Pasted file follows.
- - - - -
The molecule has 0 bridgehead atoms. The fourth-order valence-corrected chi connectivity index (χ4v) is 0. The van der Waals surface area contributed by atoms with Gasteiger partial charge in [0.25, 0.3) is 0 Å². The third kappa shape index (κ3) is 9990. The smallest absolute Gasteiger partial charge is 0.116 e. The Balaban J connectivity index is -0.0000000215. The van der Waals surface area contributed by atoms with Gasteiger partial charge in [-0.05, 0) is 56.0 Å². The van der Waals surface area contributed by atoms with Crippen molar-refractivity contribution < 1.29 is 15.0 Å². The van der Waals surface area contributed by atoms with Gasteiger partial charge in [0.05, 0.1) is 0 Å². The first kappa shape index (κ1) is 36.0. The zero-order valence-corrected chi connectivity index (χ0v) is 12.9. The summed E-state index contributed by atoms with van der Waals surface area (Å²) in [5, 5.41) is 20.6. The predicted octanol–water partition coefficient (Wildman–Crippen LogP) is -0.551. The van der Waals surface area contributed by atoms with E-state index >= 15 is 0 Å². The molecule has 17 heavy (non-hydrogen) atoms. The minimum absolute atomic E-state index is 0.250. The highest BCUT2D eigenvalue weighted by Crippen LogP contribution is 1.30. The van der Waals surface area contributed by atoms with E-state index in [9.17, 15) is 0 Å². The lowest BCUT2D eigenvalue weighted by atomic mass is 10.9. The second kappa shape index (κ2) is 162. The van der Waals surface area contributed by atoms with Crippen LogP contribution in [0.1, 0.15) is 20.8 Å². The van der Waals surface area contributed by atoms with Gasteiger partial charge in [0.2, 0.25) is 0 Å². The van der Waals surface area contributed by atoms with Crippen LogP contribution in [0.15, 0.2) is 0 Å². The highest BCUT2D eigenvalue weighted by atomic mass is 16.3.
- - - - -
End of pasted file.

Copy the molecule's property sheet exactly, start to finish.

The molecule has 0 bridgehead atoms. The fourth-order valence-corrected chi connectivity index (χ4v) is 0. The van der Waals surface area contributed by atoms with Gasteiger partial charge in [0.25, 0.3) is 0 Å². The third kappa shape index (κ3) is 9990. The smallest absolute Gasteiger partial charge is 0.116 e. The Balaban J connectivity index is -0.0000000215. The van der Waals surface area contributed by atoms with Gasteiger partial charge in [-0.05, 0) is 56.0 Å². The van der Waals surface area contributed by atoms with Crippen molar-refractivity contribution < 1.29 is 15.0 Å². The van der Waals surface area contributed by atoms with Gasteiger partial charge in [0.05, 0.1) is 0 Å². The first kappa shape index (κ1) is 36.0. The zero-order valence-corrected chi connectivity index (χ0v) is 12.9. The summed E-state index contributed by atoms with van der Waals surface area (Å²) in [5, 5.41) is 20.6. The predicted octanol–water partition coefficient (Wildman–Crippen LogP) is -0.551. The van der Waals surface area contributed by atoms with E-state index >= 15 is 0 Å². The molecule has 17 heavy (non-hydrogen) atoms. The minimum absolute atomic E-state index is 0.250. The highest BCUT2D eigenvalue weighted by Crippen LogP contribution is 1.30. The van der Waals surface area contributed by atoms with E-state index in [9.17, 15) is 0 Å². The lowest BCUT2D eigenvalue weighted by atomic mass is 10.9. The second kappa shape index (κ2) is 162. The van der Waals surface area contributed by atoms with Crippen LogP contribution in [0.1, 0.15) is 20.8 Å². The van der Waals surface area contributed by atoms with Gasteiger partial charge in [0.2, 0.25) is 0 Å². The van der Waals surface area contributed by atoms with Crippen LogP contribution in [0.15, 0.2) is 0 Å². The highest BCUT2D eigenvalue weighted by atomic mass is 16.3.